The residents of southeast Saskatchewan should be prepared for the risk of freezing rain and high winds entering the area.
"An Alberta Clipper will be moving through the province," explained Regional Meteorologist, John Paul Cragg. "It's going to be passing pretty much over Saskatoon and will bring some heavy snow for northern Saskatchewan, some really strong winds across central and southern Saskatchewan and the potential for some freezing rain across parts of central and southern Saskatchewan as well in advance of this system as it moves through."
The sudden swing in temperatures is common in these times of systems.
"We've got the cold air that's in the province right now and as this system moves through, it'll have a warm sector to it and what's common with these systems is a big wave of temperatures comes through along with a low pressure system so you get a big bump in temperatures just before the system moves through. And then the system passes by and in behind, northwest winds drag down really cold air."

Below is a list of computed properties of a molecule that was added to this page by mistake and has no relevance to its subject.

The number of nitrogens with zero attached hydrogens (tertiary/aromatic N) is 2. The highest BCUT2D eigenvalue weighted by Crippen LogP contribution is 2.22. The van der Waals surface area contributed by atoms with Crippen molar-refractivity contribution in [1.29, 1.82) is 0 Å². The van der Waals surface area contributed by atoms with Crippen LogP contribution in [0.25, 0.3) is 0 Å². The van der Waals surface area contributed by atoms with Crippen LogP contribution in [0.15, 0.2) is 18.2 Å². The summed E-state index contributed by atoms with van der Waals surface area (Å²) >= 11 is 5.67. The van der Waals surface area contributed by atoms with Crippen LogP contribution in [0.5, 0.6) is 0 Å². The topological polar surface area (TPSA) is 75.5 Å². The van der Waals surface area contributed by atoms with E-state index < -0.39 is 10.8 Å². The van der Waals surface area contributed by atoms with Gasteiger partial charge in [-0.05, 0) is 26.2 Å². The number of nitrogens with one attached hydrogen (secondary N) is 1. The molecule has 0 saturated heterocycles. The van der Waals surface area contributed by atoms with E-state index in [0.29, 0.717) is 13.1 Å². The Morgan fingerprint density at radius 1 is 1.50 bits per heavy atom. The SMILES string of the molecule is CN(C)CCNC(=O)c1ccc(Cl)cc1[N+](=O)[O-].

"You'll be seeing temperatures rise all the way up to five degrees, that's what we're forecasting, and then we'll be down to -23 when we get to Wednesday night into Thursday morning. It'll be a sharp change in temperatures."
The big story coming out of this system will be the potential for freezing rain mixed with the strong winds.
"Down in your neck of the woods, in the southeast, there's a small chance of freezing rain, you could even get some rain that will then freeze once the cold air comes in. Any rain that hasn't frozen on the ground, will freeze fairly rapidly so expect some slippery driving conditions. And we're also forecasting winds becoming northwest at 50 km/hr gusting to 80 in the morning. Those winds won't help the driving conditions."
After the system passes through, Cragg shares that a high pressure system will move in bringing along with it some cold, arctic air which is likely to stick around for the first week of February.
"With this cool down in temperatures, there is a chance to see some extreme warnings be issued and it's important to remember in that cold arctic temperatures, skin can freeze quickly."